If among all the wives of the said husband, one brings forth a male child,
7. Manu has declared them all, by means of that son, to be mothers of the male issue; and a further reason is also given that if a limited meaning be given to the word son, the word would be superfluous and the sister's son or other remote heir would have the right of succession though the son of a contemporary wife be living. In this way the conclusion is reached that if there, be no legitimate son or daughter, nor a grandson in the male line, nor a son of a rival wife, the right of succession devolves, on the daughter's son. The question as regards the authenticity of paras. 32 and 33 arose in the case of Purna Chandra Bysack v. Gopal Lall Sett (1908) 8 CLJ 369 in which the contest was between the daughter's son and the rival wife's son. Paras 32 and 33 directly bear upon this question. For reasons that are elaborately set out in the decision of Mookerjee, J., it was held in that case that the verdict of such commentators as Srikrishna, Achyuta, Moheswara and others censuring the paragraphs as spurious or questionable was well founded and that there were substantial grounds for holding that they are interpolations. The case went up before the Judicial Committee, but their Lordships observed that they would make no pronouncement on this question as it was not necessary. For us also it is not necessary to go into the question of authenticity of these paragraphs in the present case, because we cannot see how, even if they are genuine and regarded as correctly laying down the law, the son of a step-daughter can avail of them in any way for his benefit. The paragraphs make no mention of the son of a step-daughter. We may observe in passing that in a later decision in the case of Debi Prasanna Roy Choudhury v. Harendra Nath Ghose (1910) 37 Cal 863 Mookerjee, J., has referred to paras. 32 to 36, but has not said anything as regards the genuineness or otherwise of paras 32 and 33. We therefore pass on to para. 34 which is the most important paragraph to be considered in this connexion. This paragraph deals with the word tatsutah (their son) in Brihaspati's text quoted above. This paragraph has been thus translated in Colebrook's Dayabhaga:
By the pronoun in the phrase 'sons of those persons' (31) the woman's own issue and the child of a rival wife are signified. Therefore their sons have a right to inherit; nor the son of a daughter's son also, for he is excluded from the oblation of food or obsequies.
8. It is clear however that the word in the text which has been translated as child is the word 'puttra,' the paragraph running thus (After stating the paragraph the judgment proceeded). The translation only follows the commentators Srikrishna and others in what they have said of the word tatsutah in Brihaspati's text and not as to what Jimutabahana means by it. These commentators in order to give the utmost latitude to the doctrine of spiritual benefit and in order to see that its application is logically sound and consistent, have read the word tatsutah in Brihaspati's text as meaning not only son of the rival wife but his sister as well. They do not mean to translate Jimutabahana's rendering of the word as given in para. 34. And Srikrishna himself, in his summary of the rules at the end of the section of the Dayabhaga on which he was commenting, was content with introducing his groups of heirs between Groups (4) and (5) of the first table and giving no place to a stepdaughter's son in that group or anywhere else. As for Jimutabahana himself, immediately after the husband he gives places to Brihaspati's secondary sons, and he has expressly given the order of succession in para. 37 and also taken the precaution of saying in para. 38 that the mention of the secondary sons in para. 31 was intended merely for an indication of the heirs, without specifying the order in which they succeed. In para. 39 come others, including the husband's sapindas.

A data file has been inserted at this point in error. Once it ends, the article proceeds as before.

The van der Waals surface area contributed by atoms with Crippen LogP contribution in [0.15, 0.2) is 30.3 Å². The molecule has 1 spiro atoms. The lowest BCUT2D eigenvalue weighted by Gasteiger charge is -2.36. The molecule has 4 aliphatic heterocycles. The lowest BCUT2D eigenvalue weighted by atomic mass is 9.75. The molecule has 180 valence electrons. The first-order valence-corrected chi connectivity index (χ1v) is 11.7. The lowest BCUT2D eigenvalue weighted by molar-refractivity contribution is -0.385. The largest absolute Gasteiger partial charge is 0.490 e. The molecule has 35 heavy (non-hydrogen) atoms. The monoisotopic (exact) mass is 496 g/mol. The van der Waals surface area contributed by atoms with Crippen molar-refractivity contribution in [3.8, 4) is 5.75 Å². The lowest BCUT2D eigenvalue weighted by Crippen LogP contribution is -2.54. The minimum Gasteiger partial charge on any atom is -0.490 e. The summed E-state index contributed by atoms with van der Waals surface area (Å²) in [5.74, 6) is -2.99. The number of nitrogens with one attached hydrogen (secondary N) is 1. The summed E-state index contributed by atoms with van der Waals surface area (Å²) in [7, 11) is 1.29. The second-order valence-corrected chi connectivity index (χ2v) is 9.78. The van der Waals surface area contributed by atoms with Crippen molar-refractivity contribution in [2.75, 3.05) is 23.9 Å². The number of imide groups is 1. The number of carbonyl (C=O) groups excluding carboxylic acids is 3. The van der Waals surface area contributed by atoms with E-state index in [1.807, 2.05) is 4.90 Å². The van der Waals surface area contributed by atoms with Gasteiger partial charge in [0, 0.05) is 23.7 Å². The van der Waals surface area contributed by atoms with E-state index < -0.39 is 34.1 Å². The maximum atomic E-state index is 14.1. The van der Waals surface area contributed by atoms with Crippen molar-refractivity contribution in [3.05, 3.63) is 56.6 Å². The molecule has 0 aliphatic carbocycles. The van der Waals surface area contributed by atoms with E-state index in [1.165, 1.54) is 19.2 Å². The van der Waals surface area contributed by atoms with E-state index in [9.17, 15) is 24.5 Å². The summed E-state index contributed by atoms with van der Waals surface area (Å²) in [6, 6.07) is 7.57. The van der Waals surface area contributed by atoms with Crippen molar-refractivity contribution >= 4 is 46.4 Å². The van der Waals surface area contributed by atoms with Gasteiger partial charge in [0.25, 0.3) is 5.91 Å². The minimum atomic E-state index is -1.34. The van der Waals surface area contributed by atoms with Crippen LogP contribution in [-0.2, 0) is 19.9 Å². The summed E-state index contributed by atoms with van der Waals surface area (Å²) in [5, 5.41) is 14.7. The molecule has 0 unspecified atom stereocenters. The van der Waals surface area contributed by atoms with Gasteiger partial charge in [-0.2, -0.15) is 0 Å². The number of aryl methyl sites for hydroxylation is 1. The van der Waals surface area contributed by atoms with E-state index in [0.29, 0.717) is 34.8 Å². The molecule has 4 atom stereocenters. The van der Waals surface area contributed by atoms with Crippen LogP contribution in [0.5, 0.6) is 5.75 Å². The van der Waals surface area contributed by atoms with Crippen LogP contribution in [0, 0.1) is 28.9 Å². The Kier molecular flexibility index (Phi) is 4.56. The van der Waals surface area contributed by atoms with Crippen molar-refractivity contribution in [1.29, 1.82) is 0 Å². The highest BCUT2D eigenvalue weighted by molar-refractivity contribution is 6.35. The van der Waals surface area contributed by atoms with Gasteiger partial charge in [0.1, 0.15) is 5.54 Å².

9. It may be pointed out here that the order of inheritance of the six secondary sons amongst whom the respondent comes under Group 9 of the second table, is agreed in by Raghunandan and Srikrishna and they refer to the same doctrine of spiritual benefit as the basis of their conclusion. (See Sir Gooroodas Banerjee's Marriage and Stridhan Edn. 5, p. 498). In these circumstances, we are unable to hold that either in the text of Dayabhaga or in the authorities there is anything on which it may be held that in the law as prevailing in Bengal the appellant can come in preference to the respondent. The appeal is dismissed. We make no order for costs in it.